The age of digital finance offers fresh hopes and promise to bridge the unmet credit needs of micro, small and medium enterprises (MSMEs), who contribute 30% to India’s GDP, 45% to manufacturing and 48% to merchandise exports of India. As Government of India aims to enhance the share of MSMEs to GDP to 50% in the coming years, there is a need for policy thrust to address the roadblocks in meeting the credit needs of MSMEs.

Digital lending or loans offered through electronic modes such as mobile apps and online lending marketplaces has been growing in recent years as it is more cost effective, less time consuming compared to traditional modes of lending. Even traditional lenders such as banks and non banking finance companies (NBFCs) are adopting digital technologies to reach the unbanked MSME borrowers.

The share of digital lending in the total loan disbursed by NBFCs has grown from 0.55% to 10% since 2017, while the corresponding share for banks grew from 0.3% to 2.07%. There are several fintech companies that offer online marketplace to connect borrowers and financiers, provide cutting edge credit risk assessment tools and facilitate seamless loan collection methods for traditional lenders. Such innovation in digital lending facilitates access to collateral-free loans for MSMEs with least paper work and shorter credit disbursement cycle.

Today, 90% of the formal credit to MSMEs is disbursed by scheduled commercial banks (SCBs), who incur huge cost and time on new customer acquisition and disbursement of loan because of low ticket size and difficulty in assessing the books of accounts of small enterprises. Digital lending tools such as mobile apps and online marketplace are reducing the cost of identifying new MSME borrowers and improves ease of credit risk assessment using tools such as artificial intelligence and machine learning.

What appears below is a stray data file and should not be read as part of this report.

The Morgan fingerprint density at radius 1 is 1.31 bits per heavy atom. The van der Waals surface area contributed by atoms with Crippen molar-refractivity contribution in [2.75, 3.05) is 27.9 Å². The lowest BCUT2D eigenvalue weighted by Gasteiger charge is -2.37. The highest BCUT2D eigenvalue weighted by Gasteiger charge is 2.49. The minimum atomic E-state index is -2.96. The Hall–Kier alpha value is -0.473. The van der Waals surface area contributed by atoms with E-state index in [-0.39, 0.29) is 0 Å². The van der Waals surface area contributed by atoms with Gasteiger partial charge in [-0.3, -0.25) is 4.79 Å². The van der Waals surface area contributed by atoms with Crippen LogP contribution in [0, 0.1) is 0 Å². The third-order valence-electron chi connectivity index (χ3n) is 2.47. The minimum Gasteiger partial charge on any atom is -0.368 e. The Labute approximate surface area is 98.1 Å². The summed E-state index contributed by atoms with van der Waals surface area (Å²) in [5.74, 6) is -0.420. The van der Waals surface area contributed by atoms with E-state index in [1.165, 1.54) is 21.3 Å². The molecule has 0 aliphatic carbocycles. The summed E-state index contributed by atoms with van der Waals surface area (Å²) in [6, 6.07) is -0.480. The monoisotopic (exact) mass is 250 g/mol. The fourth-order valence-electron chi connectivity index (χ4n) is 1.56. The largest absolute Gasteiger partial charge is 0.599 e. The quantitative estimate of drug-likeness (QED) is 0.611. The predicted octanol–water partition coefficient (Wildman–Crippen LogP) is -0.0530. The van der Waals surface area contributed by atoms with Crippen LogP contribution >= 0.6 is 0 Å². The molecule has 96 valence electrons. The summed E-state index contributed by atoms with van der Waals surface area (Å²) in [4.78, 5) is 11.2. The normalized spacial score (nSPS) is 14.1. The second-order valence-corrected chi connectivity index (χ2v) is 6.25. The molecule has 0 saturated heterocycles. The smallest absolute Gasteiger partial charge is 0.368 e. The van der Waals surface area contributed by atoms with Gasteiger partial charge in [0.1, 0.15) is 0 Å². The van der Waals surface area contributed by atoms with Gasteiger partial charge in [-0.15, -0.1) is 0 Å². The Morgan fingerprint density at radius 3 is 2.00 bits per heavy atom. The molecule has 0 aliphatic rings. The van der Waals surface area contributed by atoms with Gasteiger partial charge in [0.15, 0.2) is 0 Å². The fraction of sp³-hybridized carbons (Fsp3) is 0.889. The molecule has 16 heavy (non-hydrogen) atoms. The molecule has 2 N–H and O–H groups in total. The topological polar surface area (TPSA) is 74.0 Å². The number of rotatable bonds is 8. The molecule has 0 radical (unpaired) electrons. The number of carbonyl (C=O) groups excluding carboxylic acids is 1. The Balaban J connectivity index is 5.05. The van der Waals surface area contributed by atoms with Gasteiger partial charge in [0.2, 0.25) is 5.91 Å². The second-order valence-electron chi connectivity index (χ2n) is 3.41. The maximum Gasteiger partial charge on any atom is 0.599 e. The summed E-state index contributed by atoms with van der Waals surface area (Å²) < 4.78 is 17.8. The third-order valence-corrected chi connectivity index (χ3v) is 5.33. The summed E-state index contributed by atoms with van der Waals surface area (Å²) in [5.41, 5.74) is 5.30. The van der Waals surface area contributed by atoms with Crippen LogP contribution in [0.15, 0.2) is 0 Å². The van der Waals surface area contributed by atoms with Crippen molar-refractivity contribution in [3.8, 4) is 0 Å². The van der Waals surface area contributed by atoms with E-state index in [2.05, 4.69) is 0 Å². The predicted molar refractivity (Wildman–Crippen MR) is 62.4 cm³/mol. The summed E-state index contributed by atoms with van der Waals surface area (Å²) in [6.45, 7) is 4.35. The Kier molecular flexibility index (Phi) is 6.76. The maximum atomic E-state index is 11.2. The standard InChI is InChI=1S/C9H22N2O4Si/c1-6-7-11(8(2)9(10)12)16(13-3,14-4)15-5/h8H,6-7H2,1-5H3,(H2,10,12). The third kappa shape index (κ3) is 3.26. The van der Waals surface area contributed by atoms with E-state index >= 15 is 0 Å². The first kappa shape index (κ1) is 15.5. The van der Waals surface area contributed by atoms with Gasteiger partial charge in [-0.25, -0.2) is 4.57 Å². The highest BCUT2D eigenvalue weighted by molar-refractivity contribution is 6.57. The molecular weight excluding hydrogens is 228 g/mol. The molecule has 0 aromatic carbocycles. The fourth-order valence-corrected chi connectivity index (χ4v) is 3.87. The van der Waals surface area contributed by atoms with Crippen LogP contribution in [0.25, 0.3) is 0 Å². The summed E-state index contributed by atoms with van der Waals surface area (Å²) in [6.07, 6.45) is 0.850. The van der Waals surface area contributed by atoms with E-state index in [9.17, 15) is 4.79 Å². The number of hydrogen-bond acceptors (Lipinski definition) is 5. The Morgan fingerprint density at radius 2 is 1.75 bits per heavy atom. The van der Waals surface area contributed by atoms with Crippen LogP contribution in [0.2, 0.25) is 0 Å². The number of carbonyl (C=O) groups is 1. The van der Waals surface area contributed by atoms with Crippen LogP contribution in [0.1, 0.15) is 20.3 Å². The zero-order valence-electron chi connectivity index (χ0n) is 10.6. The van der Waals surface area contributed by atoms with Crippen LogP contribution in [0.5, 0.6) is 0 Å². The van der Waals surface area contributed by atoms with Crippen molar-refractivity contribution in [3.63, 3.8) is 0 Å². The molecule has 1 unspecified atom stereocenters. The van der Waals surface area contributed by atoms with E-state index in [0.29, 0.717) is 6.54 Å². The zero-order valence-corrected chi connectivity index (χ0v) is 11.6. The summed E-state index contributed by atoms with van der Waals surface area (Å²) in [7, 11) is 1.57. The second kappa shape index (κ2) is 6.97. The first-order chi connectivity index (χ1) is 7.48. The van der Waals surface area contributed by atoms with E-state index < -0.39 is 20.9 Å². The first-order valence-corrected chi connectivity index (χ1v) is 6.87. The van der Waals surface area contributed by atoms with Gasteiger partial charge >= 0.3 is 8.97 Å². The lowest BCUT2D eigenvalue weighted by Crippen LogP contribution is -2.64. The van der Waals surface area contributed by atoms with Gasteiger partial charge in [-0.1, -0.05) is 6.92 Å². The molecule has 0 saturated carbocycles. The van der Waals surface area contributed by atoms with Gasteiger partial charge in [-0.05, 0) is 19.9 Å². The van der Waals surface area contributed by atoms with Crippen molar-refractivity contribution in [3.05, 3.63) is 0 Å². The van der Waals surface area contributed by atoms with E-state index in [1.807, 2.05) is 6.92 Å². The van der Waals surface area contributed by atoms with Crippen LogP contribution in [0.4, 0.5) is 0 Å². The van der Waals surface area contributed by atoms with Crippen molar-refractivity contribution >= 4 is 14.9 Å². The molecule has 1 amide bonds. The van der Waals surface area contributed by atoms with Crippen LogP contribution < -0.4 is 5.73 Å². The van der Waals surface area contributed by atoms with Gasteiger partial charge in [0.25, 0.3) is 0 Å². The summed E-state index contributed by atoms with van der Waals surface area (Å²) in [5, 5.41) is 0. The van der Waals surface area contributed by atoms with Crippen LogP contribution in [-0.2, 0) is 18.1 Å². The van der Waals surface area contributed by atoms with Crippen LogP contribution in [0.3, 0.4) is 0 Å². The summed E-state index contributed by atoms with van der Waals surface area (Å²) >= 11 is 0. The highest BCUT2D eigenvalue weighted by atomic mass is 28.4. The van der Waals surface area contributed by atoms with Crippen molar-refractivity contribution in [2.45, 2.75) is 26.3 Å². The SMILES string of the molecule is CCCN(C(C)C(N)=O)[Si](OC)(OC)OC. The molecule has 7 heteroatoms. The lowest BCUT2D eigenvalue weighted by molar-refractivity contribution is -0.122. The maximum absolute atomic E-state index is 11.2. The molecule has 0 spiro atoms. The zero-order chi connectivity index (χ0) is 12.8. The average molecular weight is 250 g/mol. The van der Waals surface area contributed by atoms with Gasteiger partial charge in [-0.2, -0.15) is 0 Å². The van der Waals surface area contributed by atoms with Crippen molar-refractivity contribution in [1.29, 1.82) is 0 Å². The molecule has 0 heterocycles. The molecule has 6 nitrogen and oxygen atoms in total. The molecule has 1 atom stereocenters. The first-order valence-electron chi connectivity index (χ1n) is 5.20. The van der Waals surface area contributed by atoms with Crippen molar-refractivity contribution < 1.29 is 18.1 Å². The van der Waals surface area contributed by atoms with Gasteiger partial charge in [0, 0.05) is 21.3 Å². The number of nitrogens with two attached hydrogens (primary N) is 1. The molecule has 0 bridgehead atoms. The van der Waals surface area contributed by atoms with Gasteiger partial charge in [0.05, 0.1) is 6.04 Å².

In this context of remarkable growth in digital lending ecosystem, MVIRDC World Trade Center Mumbai released a study on “Enhancing MSME Competitiveness through Digital Modes of Financing”.

The study has been conducted with extensive interaction with experts from academia, financial institutions, fintech entrepreneurs and technology evangelists. The study is an attempt to assess the recent developments in the area of digital finance and it proposes roadmap for future evolution of the digital finance industry to consolidate the gains achieved in MSME financing. The report offers around 10 policy suggestions to support growth of the digital lending ecosystem. Some of the suggestions are: encouraging reverse factoring, revising capital adequacy norms for banks’ exposure to invoice financing under TReDS platform, increasing the permissible credit limit that can be disbursed based on Aadhar eKYC and increasing eMandate limit under UPI to enable seamless loan collection.

We hope the study will serve as a useful source of reference for policymakers, financial sector regulators, academia and industry.